Golden Gate Bridge Suicide Barrier Approved

Golden Gate Bridge officials have approved a plan for a suicide barrier on the iconic bridge.

The 19-member board unanimously voted to approve funding for the project Friday morning.

In an emotion-filled board meeting, the directors approved spending $20 million for the $76 million project. The rest of the money will be covered by the state and federal government.

Construction on the proposed steel cable net system would is expected to be completed by 2018, with bidding on the job expected to begin next year.

Some people oppose the barrier, saying it will be unsightly, but officials say the barrier will not mar the landmark bridge's appearance.

District general manager Denis Mulligan said the bridge district staff's opinion is that "construction of the suicide deterrent simply is the right thing to do at this time."

The motion for Friday's vote came from board member and former bridge district director John Moylan, whose grandson, Sean Moylan, jumped off the bridge to his death earlier this month.

A tearful Dan Barks of Napa, who lost his son, Donovan, to suicide on the bridge in 2008, said after the vote that he was almost speechless. ``A lot of people have done so much incredible work to get this accomplished,'' he said.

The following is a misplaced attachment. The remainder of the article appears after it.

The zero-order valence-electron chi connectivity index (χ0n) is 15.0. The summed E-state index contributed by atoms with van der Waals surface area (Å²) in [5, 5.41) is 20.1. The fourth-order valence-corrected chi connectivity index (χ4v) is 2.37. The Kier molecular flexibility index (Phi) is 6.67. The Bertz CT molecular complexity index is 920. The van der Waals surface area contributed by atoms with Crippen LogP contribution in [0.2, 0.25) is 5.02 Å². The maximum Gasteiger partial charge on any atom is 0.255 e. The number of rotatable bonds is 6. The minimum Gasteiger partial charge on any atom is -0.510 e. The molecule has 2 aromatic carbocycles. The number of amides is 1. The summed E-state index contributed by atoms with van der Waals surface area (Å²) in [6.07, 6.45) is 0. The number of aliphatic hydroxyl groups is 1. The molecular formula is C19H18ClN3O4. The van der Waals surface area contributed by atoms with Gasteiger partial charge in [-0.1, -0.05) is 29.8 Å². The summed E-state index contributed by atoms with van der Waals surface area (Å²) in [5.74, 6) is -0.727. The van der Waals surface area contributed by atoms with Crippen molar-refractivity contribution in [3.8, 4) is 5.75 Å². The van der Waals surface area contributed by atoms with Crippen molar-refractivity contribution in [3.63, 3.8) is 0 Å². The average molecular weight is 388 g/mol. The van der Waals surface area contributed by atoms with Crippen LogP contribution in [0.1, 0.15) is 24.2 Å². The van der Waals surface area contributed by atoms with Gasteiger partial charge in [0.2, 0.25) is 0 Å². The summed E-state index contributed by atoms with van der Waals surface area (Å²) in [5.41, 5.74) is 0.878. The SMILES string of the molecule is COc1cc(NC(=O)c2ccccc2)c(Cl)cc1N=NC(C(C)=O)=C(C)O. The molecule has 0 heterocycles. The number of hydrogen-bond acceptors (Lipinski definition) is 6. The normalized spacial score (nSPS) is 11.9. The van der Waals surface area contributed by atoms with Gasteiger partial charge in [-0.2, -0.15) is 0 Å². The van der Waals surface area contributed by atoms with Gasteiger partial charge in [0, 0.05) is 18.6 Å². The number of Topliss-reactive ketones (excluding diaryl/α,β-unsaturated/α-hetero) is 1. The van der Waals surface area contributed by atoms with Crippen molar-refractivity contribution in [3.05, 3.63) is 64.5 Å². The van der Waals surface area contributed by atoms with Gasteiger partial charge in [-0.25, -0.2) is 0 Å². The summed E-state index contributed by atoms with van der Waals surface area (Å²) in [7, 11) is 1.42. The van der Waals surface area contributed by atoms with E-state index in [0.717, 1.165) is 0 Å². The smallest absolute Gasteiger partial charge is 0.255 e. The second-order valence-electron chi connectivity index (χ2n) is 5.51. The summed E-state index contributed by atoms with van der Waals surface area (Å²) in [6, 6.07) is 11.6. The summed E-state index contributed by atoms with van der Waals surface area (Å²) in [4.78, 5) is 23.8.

After the vote, he rose from his knees and shared a tearful embrace with Sue Story of Rocklin, whose son Jacob jumped off the bridge in 2010.

``We did it, Dan! We did it! It's no longer the Bridge of Death anymore,'' she said.

More than a dozen family members of those who have taken their lives on the bridge spoke at the meeting, all with the same plea.

“My main thing for being here is to prevent future deaths, prevent future families from going through what we’re going through,” said Manuel Gamboa, whose son Kyle jumped to his death from the bridge last year.

At least some of the money still requires additional approval. The bridge's board, however, has now taken its final step in adopting the net.

The Golden Gate Bridge, with its sweeping views of the Pacific Ocean and San Francisco Bay, has long been a destination for people seeking to end their lives. Since it opened in 1937, more than 1,400 people have plunged to their deaths, including a record 46 suicides last year, officials said.

The bridge's board voted in 2008 to install a stainless steel net, rejecting other options, including raising the 4-foot-high railings and leaving the iconic span unchanged. Two years later, they certified the final environmental impact report for the net, which would stretch about 20 feet wide on each side of the span.

The funding plan includes $22 million of federal Local Highway Bridge Program money programmed by Caltrans, $27 million from federal Surface Transportation Program funds programmed by the Metropolitan Transportation Commission, $7 million from California Mental Health Service Act funds and $20 million from the district's reserves.

The Associated Press and Bay City News contributed to this report.

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